Throughout my time at school, my teachers fostered my love for learning. By the time I went to college, I still hadn’t decided which subject to major in and I was leaning towards getting a degree in fine arts. However, I took a general chemistry course which I really enjoyed as I could see the potential for chemistry to help society.
I graduated from the University of Southern California with a degree in chemistry. Although there were no environmental chemistry courses there, I had excellent chemistry professors who inspired me to pursue my interest in environmental chemistry and continue to graduate studies. My graduate experience at the University of California Irvine and postdoctoral experiences at Caltech University shaped the atmospheric chemistry specialty that I ended up doing research in.
I am proud of how much I have learnt as a scientist. I was once on a field sampling mission in Alabama and learnt lots of new things in a very short space of time. I learnt how to do a physics-based Eddy Covariance analysis and how to fix some of our instruments, all within the span of a few days and with no prior experience. It was the most intense and on-the-spot learning experience I’ve had, and it taught me how fast we as humans can learn things when we need to use them right away.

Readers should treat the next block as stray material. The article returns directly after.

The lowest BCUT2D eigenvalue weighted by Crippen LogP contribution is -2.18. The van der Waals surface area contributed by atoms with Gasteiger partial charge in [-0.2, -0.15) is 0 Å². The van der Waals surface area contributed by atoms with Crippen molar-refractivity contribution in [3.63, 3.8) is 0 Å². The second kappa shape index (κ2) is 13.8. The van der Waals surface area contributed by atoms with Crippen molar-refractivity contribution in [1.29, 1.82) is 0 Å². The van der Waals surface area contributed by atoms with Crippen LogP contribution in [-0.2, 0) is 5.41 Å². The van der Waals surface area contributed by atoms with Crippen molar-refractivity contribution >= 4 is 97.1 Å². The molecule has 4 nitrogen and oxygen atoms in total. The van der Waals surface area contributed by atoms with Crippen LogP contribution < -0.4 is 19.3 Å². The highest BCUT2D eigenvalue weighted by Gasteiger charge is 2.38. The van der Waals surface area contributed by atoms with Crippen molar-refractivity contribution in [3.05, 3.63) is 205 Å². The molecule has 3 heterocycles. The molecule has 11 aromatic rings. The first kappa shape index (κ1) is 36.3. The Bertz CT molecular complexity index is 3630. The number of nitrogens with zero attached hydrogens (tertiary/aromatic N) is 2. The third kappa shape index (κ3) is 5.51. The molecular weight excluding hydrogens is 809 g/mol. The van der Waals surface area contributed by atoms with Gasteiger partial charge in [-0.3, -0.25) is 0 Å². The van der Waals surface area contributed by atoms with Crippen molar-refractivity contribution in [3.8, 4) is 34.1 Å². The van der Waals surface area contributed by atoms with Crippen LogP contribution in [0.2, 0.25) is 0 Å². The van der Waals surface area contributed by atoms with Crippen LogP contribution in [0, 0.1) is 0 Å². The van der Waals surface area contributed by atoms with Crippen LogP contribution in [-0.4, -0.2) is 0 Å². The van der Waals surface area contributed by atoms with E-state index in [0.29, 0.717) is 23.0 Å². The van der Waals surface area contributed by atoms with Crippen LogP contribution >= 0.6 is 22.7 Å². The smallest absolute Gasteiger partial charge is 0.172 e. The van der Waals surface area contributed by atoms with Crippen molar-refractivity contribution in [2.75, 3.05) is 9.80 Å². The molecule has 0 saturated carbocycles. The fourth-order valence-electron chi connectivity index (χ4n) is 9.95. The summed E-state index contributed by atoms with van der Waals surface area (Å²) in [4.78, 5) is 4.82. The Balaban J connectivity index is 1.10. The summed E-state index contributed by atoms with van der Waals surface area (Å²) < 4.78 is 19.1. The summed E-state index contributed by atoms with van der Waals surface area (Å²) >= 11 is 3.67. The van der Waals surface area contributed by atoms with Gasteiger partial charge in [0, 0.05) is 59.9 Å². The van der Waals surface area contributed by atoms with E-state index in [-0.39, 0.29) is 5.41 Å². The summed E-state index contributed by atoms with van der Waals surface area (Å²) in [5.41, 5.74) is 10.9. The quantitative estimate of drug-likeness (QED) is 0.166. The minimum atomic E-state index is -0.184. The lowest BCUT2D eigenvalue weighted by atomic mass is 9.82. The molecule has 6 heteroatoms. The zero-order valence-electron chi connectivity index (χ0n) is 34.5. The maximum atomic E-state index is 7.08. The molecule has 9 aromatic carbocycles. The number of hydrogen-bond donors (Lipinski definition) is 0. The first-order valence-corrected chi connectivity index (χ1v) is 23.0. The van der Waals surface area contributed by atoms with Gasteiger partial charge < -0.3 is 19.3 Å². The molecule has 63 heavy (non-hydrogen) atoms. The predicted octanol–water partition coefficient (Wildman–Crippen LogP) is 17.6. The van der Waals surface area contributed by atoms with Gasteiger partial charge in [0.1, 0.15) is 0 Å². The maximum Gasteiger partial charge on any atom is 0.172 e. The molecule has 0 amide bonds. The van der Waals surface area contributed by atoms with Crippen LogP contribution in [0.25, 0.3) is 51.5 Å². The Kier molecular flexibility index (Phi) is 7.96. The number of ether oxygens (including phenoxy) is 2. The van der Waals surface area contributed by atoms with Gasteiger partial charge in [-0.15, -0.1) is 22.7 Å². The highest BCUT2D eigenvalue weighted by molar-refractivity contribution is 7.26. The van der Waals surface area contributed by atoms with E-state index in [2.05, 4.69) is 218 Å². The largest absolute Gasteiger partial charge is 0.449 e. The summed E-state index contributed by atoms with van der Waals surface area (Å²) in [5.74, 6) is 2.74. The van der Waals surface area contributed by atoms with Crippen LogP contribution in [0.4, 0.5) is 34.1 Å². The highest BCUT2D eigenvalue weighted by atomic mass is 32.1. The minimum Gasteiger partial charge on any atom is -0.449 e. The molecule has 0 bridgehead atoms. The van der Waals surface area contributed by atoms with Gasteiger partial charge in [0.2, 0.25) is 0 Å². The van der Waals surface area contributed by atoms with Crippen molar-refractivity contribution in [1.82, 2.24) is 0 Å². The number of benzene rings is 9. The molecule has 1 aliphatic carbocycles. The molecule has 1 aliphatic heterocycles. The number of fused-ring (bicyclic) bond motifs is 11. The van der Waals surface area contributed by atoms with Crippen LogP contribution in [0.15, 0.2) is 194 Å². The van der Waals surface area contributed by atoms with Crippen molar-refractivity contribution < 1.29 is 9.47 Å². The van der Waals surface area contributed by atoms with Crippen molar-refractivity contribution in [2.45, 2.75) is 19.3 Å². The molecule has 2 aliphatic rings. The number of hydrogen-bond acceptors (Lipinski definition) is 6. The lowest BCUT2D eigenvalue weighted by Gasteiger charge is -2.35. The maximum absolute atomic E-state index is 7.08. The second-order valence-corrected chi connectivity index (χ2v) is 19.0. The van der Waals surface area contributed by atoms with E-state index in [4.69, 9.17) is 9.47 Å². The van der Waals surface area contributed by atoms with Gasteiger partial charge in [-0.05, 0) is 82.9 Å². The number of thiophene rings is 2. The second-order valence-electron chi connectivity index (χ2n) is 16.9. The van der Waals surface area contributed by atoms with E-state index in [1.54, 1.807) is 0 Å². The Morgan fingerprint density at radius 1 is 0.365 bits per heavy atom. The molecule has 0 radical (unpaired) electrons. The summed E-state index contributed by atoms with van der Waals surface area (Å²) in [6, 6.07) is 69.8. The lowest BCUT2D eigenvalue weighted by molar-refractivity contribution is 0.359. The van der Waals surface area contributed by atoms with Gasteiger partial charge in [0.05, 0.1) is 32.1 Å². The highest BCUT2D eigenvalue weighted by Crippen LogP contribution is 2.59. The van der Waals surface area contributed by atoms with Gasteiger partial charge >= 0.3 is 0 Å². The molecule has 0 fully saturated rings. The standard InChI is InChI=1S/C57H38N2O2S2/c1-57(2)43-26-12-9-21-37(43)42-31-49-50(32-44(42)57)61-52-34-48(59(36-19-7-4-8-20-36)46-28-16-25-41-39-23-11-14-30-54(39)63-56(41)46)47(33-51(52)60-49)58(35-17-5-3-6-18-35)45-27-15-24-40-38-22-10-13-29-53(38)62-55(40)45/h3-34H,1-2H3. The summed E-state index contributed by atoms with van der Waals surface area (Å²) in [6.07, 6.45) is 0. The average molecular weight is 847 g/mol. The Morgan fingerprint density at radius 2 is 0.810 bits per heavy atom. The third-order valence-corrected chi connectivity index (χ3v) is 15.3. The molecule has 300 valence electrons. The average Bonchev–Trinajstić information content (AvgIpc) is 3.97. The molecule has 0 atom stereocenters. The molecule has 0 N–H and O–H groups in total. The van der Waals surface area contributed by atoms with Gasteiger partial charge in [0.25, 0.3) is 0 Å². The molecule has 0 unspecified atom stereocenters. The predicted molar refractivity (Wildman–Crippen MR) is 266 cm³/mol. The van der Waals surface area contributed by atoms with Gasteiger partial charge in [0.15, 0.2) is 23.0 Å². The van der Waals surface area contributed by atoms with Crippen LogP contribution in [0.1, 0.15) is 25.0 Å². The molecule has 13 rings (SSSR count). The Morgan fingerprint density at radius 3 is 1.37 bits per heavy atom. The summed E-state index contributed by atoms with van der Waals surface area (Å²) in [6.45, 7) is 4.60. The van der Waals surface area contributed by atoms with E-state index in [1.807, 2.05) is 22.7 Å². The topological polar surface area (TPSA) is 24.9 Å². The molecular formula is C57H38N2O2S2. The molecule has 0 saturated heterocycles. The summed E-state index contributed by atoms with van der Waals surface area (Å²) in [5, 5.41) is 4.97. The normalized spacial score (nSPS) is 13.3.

When I need a break from work I like to retreat to my garden or walk and cycle around in nature. I like to hang out with my family and friends, especially my daughter.
In the future, I would like to inspire as many people as possible to learn about environmental science.
Tran’s top tips
1. Don’t be scared to try new things! I didn’t have any experience of atmospheric chemistry before I started my research but being passionate about it helped me to be successful.
2. Be confident and vocal about your research and your passions. We need scientists who aren’t afraid of speaking to the public and to policymakers.
3. Make sure to have a good work-life balance. Spending quality time in nature or with your friends and family is just as important as your research, if not more so.
Do you have a question for Tran?
Write it in the comments box below and Tran will get back to you. (Remember, researchers are very busy people, so you may have to wait a few days.)